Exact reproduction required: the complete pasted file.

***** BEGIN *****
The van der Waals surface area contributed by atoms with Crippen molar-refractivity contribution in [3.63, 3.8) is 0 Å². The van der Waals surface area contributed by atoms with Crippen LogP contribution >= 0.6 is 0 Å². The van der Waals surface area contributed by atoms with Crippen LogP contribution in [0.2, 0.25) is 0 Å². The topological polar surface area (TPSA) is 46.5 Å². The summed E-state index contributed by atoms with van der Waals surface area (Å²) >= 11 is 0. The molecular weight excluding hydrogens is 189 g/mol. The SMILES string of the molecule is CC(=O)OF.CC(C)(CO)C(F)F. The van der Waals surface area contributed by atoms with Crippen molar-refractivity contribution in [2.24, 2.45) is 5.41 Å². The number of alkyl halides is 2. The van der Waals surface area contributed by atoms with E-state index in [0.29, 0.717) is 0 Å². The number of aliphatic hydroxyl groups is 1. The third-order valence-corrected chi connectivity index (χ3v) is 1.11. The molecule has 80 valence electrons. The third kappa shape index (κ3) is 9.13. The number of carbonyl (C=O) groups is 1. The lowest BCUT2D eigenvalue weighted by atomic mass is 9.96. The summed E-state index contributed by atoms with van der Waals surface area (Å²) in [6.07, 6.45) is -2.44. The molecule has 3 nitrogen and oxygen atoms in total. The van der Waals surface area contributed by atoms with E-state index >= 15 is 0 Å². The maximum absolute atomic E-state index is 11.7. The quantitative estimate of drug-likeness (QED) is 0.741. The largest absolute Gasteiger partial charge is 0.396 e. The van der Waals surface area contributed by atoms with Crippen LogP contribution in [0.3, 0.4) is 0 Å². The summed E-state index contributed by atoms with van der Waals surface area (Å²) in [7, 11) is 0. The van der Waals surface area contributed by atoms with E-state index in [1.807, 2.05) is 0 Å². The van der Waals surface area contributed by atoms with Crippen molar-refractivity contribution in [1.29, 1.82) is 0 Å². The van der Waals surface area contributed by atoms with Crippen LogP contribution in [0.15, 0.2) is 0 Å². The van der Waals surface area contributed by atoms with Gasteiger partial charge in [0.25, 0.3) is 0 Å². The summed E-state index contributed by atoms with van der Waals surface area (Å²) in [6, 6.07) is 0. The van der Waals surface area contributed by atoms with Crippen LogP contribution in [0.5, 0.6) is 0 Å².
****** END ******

The van der Waals surface area contributed by atoms with Crippen molar-refractivity contribution in [3.63, 3.8) is 0 Å². The van der Waals surface area contributed by atoms with Crippen LogP contribution >= 0.6 is 0 Å². The van der Waals surface area contributed by atoms with Crippen LogP contribution in [0.2, 0.25) is 0 Å². The topological polar surface area (TPSA) is 46.5 Å². The summed E-state index contributed by atoms with van der Waals surface area (Å²) >= 11 is 0. The molecular weight excluding hydrogens is 189 g/mol. The SMILES string of the molecule is CC(=O)OF.CC(C)(CO)C(F)F. The van der Waals surface area contributed by atoms with Crippen molar-refractivity contribution in [2.24, 2.45) is 5.41 Å². The number of alkyl halides is 2. The van der Waals surface area contributed by atoms with E-state index in [0.29, 0.717) is 0 Å². The number of aliphatic hydroxyl groups is 1. The third-order valence-corrected chi connectivity index (χ3v) is 1.11. The molecule has 80 valence electrons. The third kappa shape index (κ3) is 9.13. The number of carbonyl (C=O) groups is 1. The lowest BCUT2D eigenvalue weighted by atomic mass is 9.96. The summed E-state index contributed by atoms with van der Waals surface area (Å²) in [6.07, 6.45) is -2.44. The molecule has 3 nitrogen and oxygen atoms in total. The van der Waals surface area contributed by atoms with E-state index >= 15 is 0 Å². The maximum absolute atomic E-state index is 11.7. The quantitative estimate of drug-likeness (QED) is 0.741. The largest absolute Gasteiger partial charge is 0.396 e. The van der Waals surface area contributed by atoms with Crippen LogP contribution in [0.3, 0.4) is 0 Å². The summed E-state index contributed by atoms with van der Waals surface area (Å²) in [7, 11) is 0. The van der Waals surface area contributed by atoms with E-state index in [1.807, 2.05) is 0 Å². The van der Waals surface area contributed by atoms with Crippen molar-refractivity contribution in [1.29, 1.82) is 0 Å². The van der Waals surface area contributed by atoms with Crippen LogP contribution in [0.15, 0.2) is 0 Å². The van der Waals surface area contributed by atoms with Gasteiger partial charge in [0.25, 0.3) is 0 Å². The summed E-state index contributed by atoms with van der Waals surface area (Å²) in [6, 6.07) is 0. The van der Waals surface area contributed by atoms with Crippen LogP contribution in [0.5, 0.6) is 0 Å².